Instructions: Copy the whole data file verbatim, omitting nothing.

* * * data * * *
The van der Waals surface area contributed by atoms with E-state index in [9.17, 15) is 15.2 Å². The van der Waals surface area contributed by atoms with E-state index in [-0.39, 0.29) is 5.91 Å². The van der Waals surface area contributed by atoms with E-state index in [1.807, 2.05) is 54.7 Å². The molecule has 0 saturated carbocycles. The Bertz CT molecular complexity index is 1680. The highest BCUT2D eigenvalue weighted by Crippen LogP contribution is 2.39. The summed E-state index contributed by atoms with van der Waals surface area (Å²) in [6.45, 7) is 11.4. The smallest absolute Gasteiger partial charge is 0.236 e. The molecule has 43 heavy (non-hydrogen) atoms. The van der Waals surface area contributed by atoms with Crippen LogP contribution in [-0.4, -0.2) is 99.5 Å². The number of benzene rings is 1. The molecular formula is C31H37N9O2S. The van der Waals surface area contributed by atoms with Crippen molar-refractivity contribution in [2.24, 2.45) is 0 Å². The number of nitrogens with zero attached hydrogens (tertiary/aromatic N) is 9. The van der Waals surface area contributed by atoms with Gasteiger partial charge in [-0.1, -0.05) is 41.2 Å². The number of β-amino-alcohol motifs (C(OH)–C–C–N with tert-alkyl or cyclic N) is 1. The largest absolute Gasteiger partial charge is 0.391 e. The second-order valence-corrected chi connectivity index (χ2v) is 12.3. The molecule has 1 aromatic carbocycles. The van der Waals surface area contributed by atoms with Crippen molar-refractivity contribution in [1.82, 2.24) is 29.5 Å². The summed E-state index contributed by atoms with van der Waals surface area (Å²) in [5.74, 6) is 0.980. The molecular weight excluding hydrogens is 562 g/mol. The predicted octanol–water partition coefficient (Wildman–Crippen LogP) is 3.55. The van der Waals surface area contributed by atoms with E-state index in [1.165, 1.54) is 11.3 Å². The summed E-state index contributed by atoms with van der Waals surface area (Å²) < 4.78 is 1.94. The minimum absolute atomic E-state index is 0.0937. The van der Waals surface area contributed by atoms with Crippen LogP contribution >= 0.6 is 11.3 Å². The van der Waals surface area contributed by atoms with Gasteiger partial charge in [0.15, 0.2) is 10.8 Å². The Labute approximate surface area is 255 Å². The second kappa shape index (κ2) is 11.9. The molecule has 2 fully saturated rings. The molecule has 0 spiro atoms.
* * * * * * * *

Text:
The van der Waals surface area contributed by atoms with E-state index in [9.17, 15) is 15.2 Å². The van der Waals surface area contributed by atoms with E-state index in [-0.39, 0.29) is 5.91 Å². The van der Waals surface area contributed by atoms with E-state index in [1.807, 2.05) is 54.7 Å². The molecule has 0 saturated carbocycles. The Bertz CT molecular complexity index is 1680. The highest BCUT2D eigenvalue weighted by Crippen LogP contribution is 2.39. The summed E-state index contributed by atoms with van der Waals surface area (Å²) in [6.45, 7) is 11.4. The smallest absolute Gasteiger partial charge is 0.236 e. The molecule has 43 heavy (non-hydrogen) atoms. The van der Waals surface area contributed by atoms with Crippen LogP contribution in [-0.4, -0.2) is 99.5 Å². The number of benzene rings is 1. The molecular formula is C31H37N9O2S. The van der Waals surface area contributed by atoms with Crippen molar-refractivity contribution in [2.24, 2.45) is 0 Å². The number of nitrogens with zero attached hydrogens (tertiary/aromatic N) is 9. The van der Waals surface area contributed by atoms with Gasteiger partial charge in [-0.1, -0.05) is 41.2 Å². The number of β-amino-alcohol motifs (C(OH)–C–C–N with tert-alkyl or cyclic N) is 1. The largest absolute Gasteiger partial charge is 0.391 e. The second-order valence-corrected chi connectivity index (χ2v) is 12.3. The molecule has 1 aromatic carbocycles. The van der Waals surface area contributed by atoms with Crippen molar-refractivity contribution in [1.82, 2.24) is 29.5 Å². The summed E-state index contributed by atoms with van der Waals surface area (Å²) in [5.74, 6) is 0.980. The molecular weight excluding hydrogens is 562 g/mol. The predicted octanol–water partition coefficient (Wildman–Crippen LogP) is 3.55. The van der Waals surface area contributed by atoms with E-state index in [1.165, 1.54) is 11.3 Å². The summed E-state index contributed by atoms with van der Waals surface area (Å²) < 4.78 is 1.94. The minimum absolute atomic E-state index is 0.0937. The van der Waals surface area contributed by atoms with Crippen LogP contribution >= 0.6 is 11.3 Å². The van der Waals surface area contributed by atoms with Gasteiger partial charge in [0.15, 0.2) is 10.8 Å². The Labute approximate surface area is 255 Å². The second kappa shape index (κ2) is 11.9. The molecule has 2 fully saturated rings. The molecule has 0 spiro atoms.